6. Network: Much like commenting, reaching out to various blogging communities (like The LAMB) allow you to find new, and similar, blogs to constantly be exploring. Events to take part in (and yes, you should occasionally take part in them), and opportunities for more exposure. But treating them solely as a medium for exposure will get you nowhere. People have a good eye for when they're being used, and faking to care won't get you anywhere. You need to be willing to put yourself out there a bit. Share some embarrassing stories from your past. Go all out. And if you make a mistake, be willing to apologize. Despite what much of the internet may teach you, it's ok to be wrong. And not-so shockingly people tend to be forgiving as long as you're willing to accept it. It's a big beautiful blogging world, so be sure to take advantage.

7. Have Fun: Oh, yeah yeah yeah, it sounds so easy! Of course it is! You think I write about leprechauns, panda bear armies, and general stupidity because I think others will love it? Hell no. I'm pretty sure most my readers stare blankly at each writeup about them, questioning my sanity. But I have fun with it. I throw in my (inner voice) to make things more exciting. I review the movies I want to review, and complain about the things I want to complain about. None of it, including this post, is done as a chore to me. The Monday Corner is fun to write, and look up links for. My Obligatories are awesome to do because I get to say all the stupid things I enjoy without anyone caring. Kurosawa I could talk about for ages. So go all out. Come up with series you love to write about. Keep yourself, like I've said, passionate. Don't do things for no reason, just to appeal to people. It's a hobby, not a job. You're meant to enjoy yourself.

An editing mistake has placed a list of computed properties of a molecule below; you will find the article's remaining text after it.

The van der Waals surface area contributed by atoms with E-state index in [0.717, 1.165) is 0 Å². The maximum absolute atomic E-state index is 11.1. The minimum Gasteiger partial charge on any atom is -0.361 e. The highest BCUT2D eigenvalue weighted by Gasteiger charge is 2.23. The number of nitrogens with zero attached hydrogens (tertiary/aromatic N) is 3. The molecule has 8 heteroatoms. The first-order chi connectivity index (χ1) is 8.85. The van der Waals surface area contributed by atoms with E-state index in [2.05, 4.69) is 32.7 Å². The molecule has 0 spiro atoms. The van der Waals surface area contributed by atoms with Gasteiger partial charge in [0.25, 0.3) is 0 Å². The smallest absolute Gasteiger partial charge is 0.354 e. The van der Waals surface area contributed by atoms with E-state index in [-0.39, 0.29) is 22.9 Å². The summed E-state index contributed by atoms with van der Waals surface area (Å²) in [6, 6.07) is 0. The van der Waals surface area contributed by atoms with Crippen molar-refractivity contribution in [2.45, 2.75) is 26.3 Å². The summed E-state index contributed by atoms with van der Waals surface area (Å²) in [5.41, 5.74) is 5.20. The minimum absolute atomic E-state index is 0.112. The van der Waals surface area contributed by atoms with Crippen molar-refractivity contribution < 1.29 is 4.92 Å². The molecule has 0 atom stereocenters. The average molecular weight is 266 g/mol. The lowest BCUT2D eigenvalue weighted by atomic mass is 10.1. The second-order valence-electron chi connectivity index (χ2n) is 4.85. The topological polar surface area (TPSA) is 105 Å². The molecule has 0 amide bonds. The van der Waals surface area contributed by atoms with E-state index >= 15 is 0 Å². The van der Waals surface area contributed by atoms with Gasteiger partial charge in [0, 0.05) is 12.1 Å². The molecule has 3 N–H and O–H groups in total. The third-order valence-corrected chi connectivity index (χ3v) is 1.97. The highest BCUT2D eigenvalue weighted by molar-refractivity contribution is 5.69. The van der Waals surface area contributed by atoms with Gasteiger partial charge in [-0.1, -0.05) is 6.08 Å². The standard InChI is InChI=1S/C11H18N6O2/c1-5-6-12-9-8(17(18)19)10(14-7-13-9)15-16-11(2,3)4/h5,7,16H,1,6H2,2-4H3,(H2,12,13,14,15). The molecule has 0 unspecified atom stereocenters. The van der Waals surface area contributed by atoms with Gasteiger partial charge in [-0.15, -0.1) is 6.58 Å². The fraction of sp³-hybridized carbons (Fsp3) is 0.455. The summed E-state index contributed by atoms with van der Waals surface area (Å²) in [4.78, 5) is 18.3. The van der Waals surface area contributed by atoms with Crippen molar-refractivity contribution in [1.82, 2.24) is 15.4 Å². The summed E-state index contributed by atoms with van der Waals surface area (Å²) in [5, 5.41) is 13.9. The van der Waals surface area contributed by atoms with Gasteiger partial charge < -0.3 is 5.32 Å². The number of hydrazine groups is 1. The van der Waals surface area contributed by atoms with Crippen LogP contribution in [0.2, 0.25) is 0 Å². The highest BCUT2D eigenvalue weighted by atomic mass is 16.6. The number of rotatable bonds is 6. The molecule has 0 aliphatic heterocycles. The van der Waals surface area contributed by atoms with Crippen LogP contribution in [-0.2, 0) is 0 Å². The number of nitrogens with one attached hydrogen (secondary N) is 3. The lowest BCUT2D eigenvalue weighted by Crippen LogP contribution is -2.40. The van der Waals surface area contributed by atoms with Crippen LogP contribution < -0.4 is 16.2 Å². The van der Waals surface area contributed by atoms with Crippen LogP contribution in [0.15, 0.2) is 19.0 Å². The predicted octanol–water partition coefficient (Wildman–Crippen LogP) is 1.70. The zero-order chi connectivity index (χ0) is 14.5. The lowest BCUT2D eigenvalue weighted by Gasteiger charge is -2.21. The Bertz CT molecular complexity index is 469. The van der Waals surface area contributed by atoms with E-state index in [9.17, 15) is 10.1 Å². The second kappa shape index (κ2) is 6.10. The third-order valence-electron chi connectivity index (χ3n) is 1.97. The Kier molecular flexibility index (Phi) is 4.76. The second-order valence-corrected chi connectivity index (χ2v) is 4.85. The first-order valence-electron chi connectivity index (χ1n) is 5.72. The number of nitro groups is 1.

Well, I know those are very basic, but I hope they help you new bloggers, and maybe old bloggers, with how to approach blogging. Have a good one everyone!

14 better thoughts:

Jess said...